arcane professionals. And so on. What I am suggesting is the world designer
makes a best guess as to what should control the outcome of an an action
and implements it. As you get feedback, you broaden the controlling
elements and give make a more "realistic" feeling world.
>I don't have answers to any of these last.
>In #1, not exposing the skill system at all raises other interesting
>questions. If the skill web is not exposed at all, is there any other
>sort of comparitive metric for players to judge their characters
>against each other? Is there a game-provided metric to judge and
>perceive the progress of a character in the game (ala levels, or if
>only as a reflection of skill set improvement)?
Levels are based on doing lots of stuff. You get experience points for
being in the world and mucking about. Tough stuff gets you more, easy stuff
less. I really agree with the idea expressed earlier in the list that
players will create metrics even if you do not.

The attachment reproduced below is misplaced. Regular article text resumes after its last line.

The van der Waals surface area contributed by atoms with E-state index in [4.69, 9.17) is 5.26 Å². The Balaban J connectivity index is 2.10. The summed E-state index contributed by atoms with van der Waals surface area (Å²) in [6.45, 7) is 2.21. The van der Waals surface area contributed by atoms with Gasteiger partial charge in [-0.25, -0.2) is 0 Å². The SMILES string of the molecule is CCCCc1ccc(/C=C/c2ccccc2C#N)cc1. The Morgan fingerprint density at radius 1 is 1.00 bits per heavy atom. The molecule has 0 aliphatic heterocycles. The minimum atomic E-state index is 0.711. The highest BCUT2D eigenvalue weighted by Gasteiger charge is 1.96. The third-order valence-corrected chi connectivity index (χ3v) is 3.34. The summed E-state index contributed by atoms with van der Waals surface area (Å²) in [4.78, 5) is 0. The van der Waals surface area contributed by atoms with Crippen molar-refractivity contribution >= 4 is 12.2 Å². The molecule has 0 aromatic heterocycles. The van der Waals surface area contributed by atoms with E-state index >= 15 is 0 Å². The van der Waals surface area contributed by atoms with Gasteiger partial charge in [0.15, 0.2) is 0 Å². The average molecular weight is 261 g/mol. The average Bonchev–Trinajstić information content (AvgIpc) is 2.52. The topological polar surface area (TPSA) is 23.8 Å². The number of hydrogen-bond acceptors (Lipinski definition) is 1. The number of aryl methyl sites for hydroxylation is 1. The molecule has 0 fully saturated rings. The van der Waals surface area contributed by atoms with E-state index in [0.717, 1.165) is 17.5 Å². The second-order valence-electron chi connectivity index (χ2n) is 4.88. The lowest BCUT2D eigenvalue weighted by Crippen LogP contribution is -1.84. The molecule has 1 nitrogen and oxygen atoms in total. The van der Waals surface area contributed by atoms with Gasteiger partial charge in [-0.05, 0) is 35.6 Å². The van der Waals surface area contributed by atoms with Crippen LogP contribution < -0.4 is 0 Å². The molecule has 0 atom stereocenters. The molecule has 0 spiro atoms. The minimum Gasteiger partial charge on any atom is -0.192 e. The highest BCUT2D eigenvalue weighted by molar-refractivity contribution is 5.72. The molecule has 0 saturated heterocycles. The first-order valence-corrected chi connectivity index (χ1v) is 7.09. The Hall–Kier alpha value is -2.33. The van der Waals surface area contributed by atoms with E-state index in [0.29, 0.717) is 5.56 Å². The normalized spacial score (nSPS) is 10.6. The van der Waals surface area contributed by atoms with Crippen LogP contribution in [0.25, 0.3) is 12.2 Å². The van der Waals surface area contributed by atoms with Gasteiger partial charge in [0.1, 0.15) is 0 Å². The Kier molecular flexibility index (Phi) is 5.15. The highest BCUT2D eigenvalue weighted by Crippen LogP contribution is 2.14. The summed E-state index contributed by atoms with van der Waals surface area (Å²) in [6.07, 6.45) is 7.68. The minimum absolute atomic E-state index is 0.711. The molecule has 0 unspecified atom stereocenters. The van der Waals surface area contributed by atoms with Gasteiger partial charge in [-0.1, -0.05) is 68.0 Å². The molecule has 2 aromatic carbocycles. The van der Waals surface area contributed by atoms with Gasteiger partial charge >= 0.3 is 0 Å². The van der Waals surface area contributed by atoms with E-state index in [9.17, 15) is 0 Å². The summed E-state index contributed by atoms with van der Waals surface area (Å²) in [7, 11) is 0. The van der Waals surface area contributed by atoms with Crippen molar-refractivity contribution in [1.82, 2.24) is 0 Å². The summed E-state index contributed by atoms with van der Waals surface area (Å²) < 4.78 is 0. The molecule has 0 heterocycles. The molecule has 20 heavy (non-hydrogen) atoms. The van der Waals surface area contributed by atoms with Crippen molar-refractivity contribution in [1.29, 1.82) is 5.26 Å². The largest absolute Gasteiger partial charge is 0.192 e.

>Not exposing the skill set concept doesn't remove the questions of:
> q) What are my chances of being able to accomplish XXX?
You guess or ask. As before, by the time the answer the world gives you is
accurate, you will already know the answer because of experience.
> r) What do I need to do to be likely to accomplish XXX?
The world reports when something is impossible. If you have sufficient
skill or other elements it might even tell you what is missing. An
alcheminst might realize that the potion failed because the sulfur was not
pure enough...Bubba would not.
> s) What can I likely do right now?
Anything. Browse the help file and try commands. DIG might not work because
you are standing on solid rock. The world would tell you that. It would not
tell you that the sequence DRILL HOLE IN GROUND, PUT PURPLE POTION IN HOLE,
RUN N, S would provide you with a nice big hole in the ground.